Form of personal, reflexive pronouns and possessives
personal pronouns: possessives: reflexive pronouns:
subject object adjectives pronouns
I me my mine myself
You you your yours yourself
Singular He him his his himself
She her her hers herself
It it its - itself
One one one’s - oneself
We us our ours ourselves
Plural You you your yours yourselves
They them their theirs themselves
A pronoun is a word that can be used in place of noun as the word itself tells us: pro-noun. But still, this traditional definition of pronoun cannot be applied to the old kinds of pronouns. We do not normally put a noun after the pronoun except in some special combinations such as you students, she-bear, etc. We use pronouns like she, he, it and they when we already know who or what is referred to. This saves us from having to repeat the name or the noun whatever we need to refer to it:
John arrives late last night. He had a tiring journey.
I wrote to Kate and told her what had happened.
We have to know how the difference between determiners and pronouns. Determiners are always followed by a noun. Words such as some and this followed by a noun function as determiners. When they stand on their own, they function as pronouns.
I want some milk. (some + noun (milk) functions as determiner)
I want some. (some on its own functions as pronoun)
I want this book. (this is determiner)
I want this. (this is pronoun)
1. Personal pronouns
Subject : I you he she it one we you they
Object: me you him her it one us you them
Though these words are called personal pronouns, they do not refer only to people. For example: Your breakfast is ready. It is on the table.
We call them personal pronouns because they refer to grammatical person (1st, 2nd and 3rd) and can be grouped like this:
1st person: I, we
2nd person: you, you
3rd person: he, she, it, one, day
Personal pronouns refer to:
1. the speaker, called the first person
Plural: we (includes the speakers and one or more others)
2. the person spoken to, called the second person- you (singular and plural)
3. the person or thing being spoken of, called the third person
Singular- he (for males), she (for females), it (for things, also for live beings whose sex is unknown or unimportant to the speaker)
Plural- they (for all live beings and for all things)
The impersonal pronoun one is used to generalize for all persons: One should always try to be kind to others.
Most European languages have two forms of you, an informal one for family, close friends, children etc and formal one for strangers, elder people, superiors etc. In English, we do not make this distinction: the one word, you, is used for everybody. There are not also different singular and plural forms of you (except for reflexive pronouns yourself, yourselves.)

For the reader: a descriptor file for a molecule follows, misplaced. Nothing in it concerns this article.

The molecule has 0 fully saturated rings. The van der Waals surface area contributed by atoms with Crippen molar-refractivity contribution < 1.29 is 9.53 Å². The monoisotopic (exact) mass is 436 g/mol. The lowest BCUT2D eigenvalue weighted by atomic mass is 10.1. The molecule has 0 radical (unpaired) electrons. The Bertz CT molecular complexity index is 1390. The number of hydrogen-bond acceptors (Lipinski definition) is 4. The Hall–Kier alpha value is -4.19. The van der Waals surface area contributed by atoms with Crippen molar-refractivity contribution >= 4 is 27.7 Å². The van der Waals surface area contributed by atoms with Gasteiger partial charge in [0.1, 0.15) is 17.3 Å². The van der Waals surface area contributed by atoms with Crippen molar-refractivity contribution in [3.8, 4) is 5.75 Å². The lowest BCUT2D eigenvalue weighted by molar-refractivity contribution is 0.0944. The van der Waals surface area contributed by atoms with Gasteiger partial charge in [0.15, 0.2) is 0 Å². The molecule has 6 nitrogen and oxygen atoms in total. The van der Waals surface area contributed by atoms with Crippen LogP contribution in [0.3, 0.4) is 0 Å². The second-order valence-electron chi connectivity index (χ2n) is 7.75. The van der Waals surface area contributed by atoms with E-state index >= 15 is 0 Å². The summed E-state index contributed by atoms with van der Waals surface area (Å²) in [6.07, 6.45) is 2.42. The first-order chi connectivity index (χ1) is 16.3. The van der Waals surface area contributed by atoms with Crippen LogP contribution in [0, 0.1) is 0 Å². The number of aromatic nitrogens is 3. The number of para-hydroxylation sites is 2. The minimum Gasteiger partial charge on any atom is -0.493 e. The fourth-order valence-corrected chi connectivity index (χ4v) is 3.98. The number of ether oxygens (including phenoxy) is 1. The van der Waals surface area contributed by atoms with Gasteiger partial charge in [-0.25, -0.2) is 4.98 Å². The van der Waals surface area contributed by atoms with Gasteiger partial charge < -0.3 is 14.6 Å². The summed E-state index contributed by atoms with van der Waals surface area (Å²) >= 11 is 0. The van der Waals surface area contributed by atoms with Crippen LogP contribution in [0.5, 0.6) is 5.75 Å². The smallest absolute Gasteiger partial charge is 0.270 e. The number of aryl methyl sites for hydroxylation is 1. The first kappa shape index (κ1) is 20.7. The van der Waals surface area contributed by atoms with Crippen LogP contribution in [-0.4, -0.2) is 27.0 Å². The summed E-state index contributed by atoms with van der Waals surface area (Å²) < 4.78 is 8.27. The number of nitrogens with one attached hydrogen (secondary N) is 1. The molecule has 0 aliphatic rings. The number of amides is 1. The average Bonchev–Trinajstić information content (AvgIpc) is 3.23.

Note that the singular pronoun he, she and it have the same plural form they and the singular object pronouns him, her and it have the same plural form them.
The choice of pronouns depends on the noun that is being replaced. Pronouns (except for you) agree with the nouns they replace in number (singular or plural), gender (masculine, feminine and neuter) and person (1st, 2nd and 3 rd person.)
John is here. He (replacing John) can’t stay long. –singular, masculine, 3rd person
The windows are dirty. I have to wash them .( replacing windows) – plural neuter, 3rd person
If you see Joanna please give her (replacing Joanna) this message. –singular, feminine, 3rd person
We do not normally use a noun and pronoun together:
My friend invited me to dinner . (Not *My friend, he invited me to dinner.)
I parked my car outside . (Not *My car, I parked it outside.)
1.1 Subject pronouns
Subject pronouns nearly always come before a verb in statements. They are used when the person or thing referred to can be identified by both speaker and hearer:
John didn’t find us in so he left a message . (Here the pronoun he functions as subject of the sentence He left a message, but we know who it refers to from the 1 st part of the sentence)
In English, the subject of a sentence must be expressed. If it is not directly expressed, its presence then it is strongly implied. This can be contrasted with some other European languages where the use of subject may be optional.
The first person singular I
The speaker or writer uses I when referring to himself or herself. This is the only personal pronoun which is always spelt with a capital letter.
Note that I is written in capital letter whether it is at the beginning of a sentence or not:
I think, therefore I am. John told me I needn’t wait.
In polite usage it is usual to avoid mentioning yourself first:
Jane and I have already eaten . (rather than I and Jane)
Who is going to the party? – Alina, Mary, Kate and I .
The second person singular and plural: you
We use this when we address another person, or two or more people:
Are you ready, Jill? Or: Are you (both/all) ready?